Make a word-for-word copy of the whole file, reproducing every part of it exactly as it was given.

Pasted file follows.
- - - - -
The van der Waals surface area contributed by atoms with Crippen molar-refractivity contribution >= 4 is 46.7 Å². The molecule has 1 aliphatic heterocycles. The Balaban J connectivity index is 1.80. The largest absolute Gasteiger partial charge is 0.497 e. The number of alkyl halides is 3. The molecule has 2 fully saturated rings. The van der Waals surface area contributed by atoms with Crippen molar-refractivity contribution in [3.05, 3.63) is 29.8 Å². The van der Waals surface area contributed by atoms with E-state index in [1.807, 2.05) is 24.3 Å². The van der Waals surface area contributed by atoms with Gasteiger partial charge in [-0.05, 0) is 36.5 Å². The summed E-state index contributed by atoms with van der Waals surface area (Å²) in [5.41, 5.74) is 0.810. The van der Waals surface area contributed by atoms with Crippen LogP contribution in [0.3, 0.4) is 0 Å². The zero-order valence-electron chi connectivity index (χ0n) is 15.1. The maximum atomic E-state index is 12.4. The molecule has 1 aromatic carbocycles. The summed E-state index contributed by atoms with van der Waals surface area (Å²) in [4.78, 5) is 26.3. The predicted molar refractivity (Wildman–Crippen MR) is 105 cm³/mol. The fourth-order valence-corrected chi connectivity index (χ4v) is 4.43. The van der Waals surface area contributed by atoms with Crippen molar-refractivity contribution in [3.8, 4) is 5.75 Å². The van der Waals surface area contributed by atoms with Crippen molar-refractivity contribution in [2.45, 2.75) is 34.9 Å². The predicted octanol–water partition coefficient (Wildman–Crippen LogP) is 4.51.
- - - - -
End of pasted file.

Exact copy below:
The van der Waals surface area contributed by atoms with Crippen molar-refractivity contribution >= 4 is 46.7 Å². The molecule has 1 aliphatic heterocycles. The Balaban J connectivity index is 1.80. The largest absolute Gasteiger partial charge is 0.497 e. The number of alkyl halides is 3. The molecule has 2 fully saturated rings. The van der Waals surface area contributed by atoms with Crippen molar-refractivity contribution in [3.05, 3.63) is 29.8 Å². The van der Waals surface area contributed by atoms with E-state index in [1.807, 2.05) is 24.3 Å². The van der Waals surface area contributed by atoms with Gasteiger partial charge in [-0.05, 0) is 36.5 Å². The summed E-state index contributed by atoms with van der Waals surface area (Å²) in [5.41, 5.74) is 0.810. The van der Waals surface area contributed by atoms with Crippen LogP contribution in [0.3, 0.4) is 0 Å². The zero-order valence-electron chi connectivity index (χ0n) is 15.1. The maximum atomic E-state index is 12.4. The molecule has 1 aromatic carbocycles. The summed E-state index contributed by atoms with van der Waals surface area (Å²) in [4.78, 5) is 26.3. The predicted molar refractivity (Wildman–Crippen MR) is 105 cm³/mol. The fourth-order valence-corrected chi connectivity index (χ4v) is 4.43. The van der Waals surface area contributed by atoms with Crippen molar-refractivity contribution in [3.8, 4) is 5.75 Å². The van der Waals surface area contributed by atoms with Crippen molar-refractivity contribution in [2.45, 2.75) is 34.9 Å². The predicted octanol–water partition coefficient (Wildman–Crippen LogP) is 4.51.